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Glycogen storage diseases (GSDs) are a group of inherited genetic disorders that cause glycogen to be improperly stored in the body. Children with glycogen storage diseases have a buildup of abnormal amounts or types of glycogen in their tissues.
Glycogen is the storage form of glucose in our bodies. Glucose is a simple sugar, which is a form of carbohydrate. It is found in many foods and is the main source of energy in our bodies.
The main types of glycogen storage diseases in children are categorized by number and name. They include:
Since glycogen is primarily stored in the liver or muscle tissue, glycogen storage diseases usually affect functioning of the liver, the muscles, or both. The glycogen storage diseases that mainly affect the liver are types I, III, IV, and VI. The glycogen storage diseases that mainly affect muscles are types V and VII. Type II affects nearly all organs, including the heart.
Glycogen storage diseases are caused by a genetic enzyme defect that is inherited from both parents. Normally, enzymes help convert glucose into glycogen for storage. Other enzymes convert the glycogen back to glucose when quick energy is needed, as in exercise. In a person with a glycogen storage diseases, some of these enzymes are defective, deficient, or absent. This causes the buildup of abnormal amounts and types of glycogen in liver and/or muscle tissues.
Since glycogen storage diseases are hereditary, the primary risk factor for is having a family member with this disease.
Glycogen storage disease symptoms in pediatric patients depend on its type. The following is a list of common glycogen storage disease symptoms:
Symptoms of specific types of glycogen storage diseases include:
Glycogen storage disease diagnosis usually occurs in infancy or childhood as a result of the above symptoms. If your child's doctor suspects a glycogen storage diseases, he or she will ask about your child's symptoms and medical history, then perform a physical exam. The doctor will perform tests to rule out or confirm the diagnosis. These tests may include:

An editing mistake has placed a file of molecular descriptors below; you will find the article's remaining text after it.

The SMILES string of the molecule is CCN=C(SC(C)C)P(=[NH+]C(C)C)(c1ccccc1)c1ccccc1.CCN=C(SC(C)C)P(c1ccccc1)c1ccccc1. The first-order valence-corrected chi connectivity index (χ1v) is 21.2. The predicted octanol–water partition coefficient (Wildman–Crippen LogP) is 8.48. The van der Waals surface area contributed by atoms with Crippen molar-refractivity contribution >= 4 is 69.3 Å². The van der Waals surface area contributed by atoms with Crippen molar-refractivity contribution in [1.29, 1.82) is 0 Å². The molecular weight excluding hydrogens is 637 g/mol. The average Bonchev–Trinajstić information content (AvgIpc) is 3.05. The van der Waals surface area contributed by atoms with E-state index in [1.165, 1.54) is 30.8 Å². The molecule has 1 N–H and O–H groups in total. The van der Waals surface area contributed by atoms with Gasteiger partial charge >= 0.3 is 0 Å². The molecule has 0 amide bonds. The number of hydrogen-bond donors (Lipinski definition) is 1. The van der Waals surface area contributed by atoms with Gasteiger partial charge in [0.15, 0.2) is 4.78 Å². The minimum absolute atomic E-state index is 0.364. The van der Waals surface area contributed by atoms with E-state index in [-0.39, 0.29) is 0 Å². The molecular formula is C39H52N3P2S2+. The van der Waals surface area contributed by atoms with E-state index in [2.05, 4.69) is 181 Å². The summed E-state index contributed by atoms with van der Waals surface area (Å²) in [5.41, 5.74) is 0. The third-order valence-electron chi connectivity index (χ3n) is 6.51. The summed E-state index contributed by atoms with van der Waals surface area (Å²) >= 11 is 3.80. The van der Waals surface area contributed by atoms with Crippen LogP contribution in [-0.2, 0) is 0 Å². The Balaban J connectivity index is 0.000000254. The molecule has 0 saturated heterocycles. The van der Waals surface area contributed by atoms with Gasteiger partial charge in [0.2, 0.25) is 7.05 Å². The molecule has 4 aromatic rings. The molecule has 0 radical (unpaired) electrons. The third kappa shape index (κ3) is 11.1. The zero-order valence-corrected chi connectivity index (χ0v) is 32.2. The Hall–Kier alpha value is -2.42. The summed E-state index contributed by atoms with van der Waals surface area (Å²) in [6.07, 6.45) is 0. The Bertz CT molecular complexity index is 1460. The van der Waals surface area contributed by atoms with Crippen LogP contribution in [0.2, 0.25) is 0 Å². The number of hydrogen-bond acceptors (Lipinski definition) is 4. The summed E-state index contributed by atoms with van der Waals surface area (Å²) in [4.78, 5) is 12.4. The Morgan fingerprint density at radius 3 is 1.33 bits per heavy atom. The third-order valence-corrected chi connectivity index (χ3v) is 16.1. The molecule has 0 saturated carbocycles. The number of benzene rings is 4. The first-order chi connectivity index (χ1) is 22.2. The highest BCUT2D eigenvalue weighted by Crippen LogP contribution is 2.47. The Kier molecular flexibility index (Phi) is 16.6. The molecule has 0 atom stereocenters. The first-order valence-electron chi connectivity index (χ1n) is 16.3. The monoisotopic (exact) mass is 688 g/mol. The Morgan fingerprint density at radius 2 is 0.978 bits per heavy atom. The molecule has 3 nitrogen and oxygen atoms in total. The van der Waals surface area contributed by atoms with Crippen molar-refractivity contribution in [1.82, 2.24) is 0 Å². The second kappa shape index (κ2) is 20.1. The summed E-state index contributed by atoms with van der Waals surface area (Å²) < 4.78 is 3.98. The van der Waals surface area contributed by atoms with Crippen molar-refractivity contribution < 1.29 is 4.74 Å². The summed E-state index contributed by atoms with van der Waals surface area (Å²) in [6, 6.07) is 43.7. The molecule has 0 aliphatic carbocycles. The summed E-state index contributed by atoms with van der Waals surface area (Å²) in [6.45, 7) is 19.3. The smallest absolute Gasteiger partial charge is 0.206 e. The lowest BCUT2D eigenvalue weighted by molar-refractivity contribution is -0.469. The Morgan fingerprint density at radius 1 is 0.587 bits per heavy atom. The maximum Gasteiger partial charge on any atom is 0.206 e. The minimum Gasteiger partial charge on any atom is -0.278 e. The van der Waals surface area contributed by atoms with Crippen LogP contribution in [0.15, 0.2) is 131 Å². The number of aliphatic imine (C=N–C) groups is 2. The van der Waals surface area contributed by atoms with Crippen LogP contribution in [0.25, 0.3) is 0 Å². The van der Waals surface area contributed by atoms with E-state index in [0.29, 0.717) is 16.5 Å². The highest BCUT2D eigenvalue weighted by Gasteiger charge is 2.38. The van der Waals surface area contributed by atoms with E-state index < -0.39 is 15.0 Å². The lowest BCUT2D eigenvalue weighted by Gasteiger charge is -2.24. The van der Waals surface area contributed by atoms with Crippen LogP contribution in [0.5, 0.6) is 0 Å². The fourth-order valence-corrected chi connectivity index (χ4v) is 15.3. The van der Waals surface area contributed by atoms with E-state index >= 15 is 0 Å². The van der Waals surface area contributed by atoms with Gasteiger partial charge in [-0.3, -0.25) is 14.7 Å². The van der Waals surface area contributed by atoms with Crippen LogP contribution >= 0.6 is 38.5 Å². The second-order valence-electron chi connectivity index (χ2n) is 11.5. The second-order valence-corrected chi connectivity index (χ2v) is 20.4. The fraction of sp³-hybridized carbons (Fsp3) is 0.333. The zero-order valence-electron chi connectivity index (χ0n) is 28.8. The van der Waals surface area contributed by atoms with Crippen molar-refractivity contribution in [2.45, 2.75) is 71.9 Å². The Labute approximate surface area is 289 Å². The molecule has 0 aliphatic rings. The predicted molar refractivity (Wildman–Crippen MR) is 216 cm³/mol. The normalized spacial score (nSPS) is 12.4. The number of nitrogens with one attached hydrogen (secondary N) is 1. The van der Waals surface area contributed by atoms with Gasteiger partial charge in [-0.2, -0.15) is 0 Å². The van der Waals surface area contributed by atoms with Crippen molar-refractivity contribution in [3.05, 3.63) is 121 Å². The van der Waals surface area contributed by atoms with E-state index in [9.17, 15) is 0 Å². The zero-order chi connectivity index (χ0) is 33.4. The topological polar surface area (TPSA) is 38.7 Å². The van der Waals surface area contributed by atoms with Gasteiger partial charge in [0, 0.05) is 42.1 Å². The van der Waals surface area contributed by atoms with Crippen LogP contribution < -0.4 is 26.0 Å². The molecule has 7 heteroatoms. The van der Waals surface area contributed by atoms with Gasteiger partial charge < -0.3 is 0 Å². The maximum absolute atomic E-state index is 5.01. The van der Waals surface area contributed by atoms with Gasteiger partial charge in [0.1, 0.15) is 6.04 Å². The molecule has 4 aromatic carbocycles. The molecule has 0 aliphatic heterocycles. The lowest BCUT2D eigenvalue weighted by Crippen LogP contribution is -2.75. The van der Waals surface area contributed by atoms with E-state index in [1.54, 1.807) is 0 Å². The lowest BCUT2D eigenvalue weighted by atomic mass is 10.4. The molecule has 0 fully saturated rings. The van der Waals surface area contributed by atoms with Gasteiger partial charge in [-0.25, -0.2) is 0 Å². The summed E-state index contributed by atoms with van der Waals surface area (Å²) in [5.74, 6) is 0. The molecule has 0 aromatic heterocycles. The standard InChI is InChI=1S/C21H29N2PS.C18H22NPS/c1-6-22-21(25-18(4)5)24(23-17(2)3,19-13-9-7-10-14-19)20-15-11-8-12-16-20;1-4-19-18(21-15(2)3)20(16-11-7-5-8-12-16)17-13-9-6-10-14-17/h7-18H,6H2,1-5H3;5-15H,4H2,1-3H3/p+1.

Glycogen storage disease treatment will depend on the type of disease and the symptoms. The following general treatment guidelines apply to people who have glycogen storage diseases that affect the liver, or types I, III, IV, and VI. Your child's doctor will develop a treatment regimen based on your child's specific symptoms.
The goal of treatment is to maintain normal blood glucose levels. This may be done with:
This next group of glycogen storage disease treatment guidelines applies to people who have glycogen storage diseases that affect the muscles, or types V and VII. Your child's doctor will develop a treatment regimen based on your child's specific symptoms.
The goal of treatment is to avoid muscle fatigue and/or cramps induced by exercise. This is done by:
There is no way to prevent glycogen storage diseases. However, early treatment can help control the disease once a person has it. If you have a glycogen storage disease or a family history of the disorder, you can talk to a genetic counselor when deciding to have children.
Learn about other Liver Disease States.
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UPMC Children’s Hospital of Pittsburgh
One Children’s Hospital Way
4401 Penn Ave.
Pittsburgh, PA 15224
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